The ability to speak English is hugely important for integration, and to allow refugees to feel at home in our country. As soon as adults are granted refugee status or humanitarian protection, they become eligible for skills funding, including for full-funded English for Speakers of Other Languages (ESOL) courses. The funding for ESOL is not ring-fenced, but rather forms a part of the Adult Education Budget. Providers will use their allocation of this budget to put on appropriate provision based on their judgement of the economic and social needs of their local area. I would expect this provision to include ESOL where there is significant demand.
In 2015/16 over £90m was drawn from the Adult Education budget to support all types of ESOL funding. In December 2016 an additional £3 million was distributed to colleges and other providers in the areas that have the greatest ESOL need.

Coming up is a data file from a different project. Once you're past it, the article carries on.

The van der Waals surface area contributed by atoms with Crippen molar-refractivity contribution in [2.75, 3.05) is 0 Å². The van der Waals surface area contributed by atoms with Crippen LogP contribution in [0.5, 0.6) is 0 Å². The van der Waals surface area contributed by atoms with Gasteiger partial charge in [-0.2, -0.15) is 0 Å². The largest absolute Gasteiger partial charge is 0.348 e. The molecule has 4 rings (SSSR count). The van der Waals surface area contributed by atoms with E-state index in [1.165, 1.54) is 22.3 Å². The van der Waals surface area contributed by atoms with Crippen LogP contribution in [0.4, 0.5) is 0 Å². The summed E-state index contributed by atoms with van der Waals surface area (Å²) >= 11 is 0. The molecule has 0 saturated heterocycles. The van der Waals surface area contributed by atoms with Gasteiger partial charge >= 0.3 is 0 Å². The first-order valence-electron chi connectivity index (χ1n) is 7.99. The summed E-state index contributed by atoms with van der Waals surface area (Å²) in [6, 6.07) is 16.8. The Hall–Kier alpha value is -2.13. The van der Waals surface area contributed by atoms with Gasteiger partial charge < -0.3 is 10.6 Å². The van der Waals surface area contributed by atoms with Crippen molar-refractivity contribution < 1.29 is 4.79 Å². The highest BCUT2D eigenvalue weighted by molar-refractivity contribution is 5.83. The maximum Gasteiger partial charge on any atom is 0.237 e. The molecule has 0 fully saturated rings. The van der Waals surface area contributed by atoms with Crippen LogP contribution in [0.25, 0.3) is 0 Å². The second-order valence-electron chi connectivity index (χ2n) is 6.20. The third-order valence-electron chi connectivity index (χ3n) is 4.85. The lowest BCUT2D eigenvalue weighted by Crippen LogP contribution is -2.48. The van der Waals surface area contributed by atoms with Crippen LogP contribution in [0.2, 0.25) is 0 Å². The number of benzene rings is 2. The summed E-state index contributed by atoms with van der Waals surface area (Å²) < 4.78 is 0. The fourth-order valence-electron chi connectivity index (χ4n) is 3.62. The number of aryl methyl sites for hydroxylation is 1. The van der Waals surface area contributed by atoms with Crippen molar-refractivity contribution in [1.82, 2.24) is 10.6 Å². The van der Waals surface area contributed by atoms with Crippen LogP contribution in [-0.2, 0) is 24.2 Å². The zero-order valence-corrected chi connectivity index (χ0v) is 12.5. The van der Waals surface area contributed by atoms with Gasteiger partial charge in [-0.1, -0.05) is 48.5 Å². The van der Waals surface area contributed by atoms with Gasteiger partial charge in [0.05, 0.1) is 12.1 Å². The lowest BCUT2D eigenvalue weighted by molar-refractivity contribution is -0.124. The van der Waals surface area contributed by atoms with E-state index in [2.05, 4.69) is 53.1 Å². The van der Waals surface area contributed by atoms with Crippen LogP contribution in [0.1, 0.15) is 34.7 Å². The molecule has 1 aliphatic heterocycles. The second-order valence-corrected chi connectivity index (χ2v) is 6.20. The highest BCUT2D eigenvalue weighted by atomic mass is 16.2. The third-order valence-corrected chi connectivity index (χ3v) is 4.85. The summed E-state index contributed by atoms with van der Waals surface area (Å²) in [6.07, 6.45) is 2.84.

All local authorities resettling Syrian families through the resettlement scheme must offer English language provision within a month of their arrival, and substantial funding has been available to support this, including an additional £10m of ESOL funding. I believe that this will go a long way in helping those coming to our country as refugees to play a full and active part in British society.
More widely, I am pleased that the foreign aid budget will be used to finance refugees for the first year they are here, and help local councils with things such as housing.
Unfortunately, due to longstanding diary commitments, I was unable to attend the Westminster Hall debate on English language teaching for refugees on 24 October.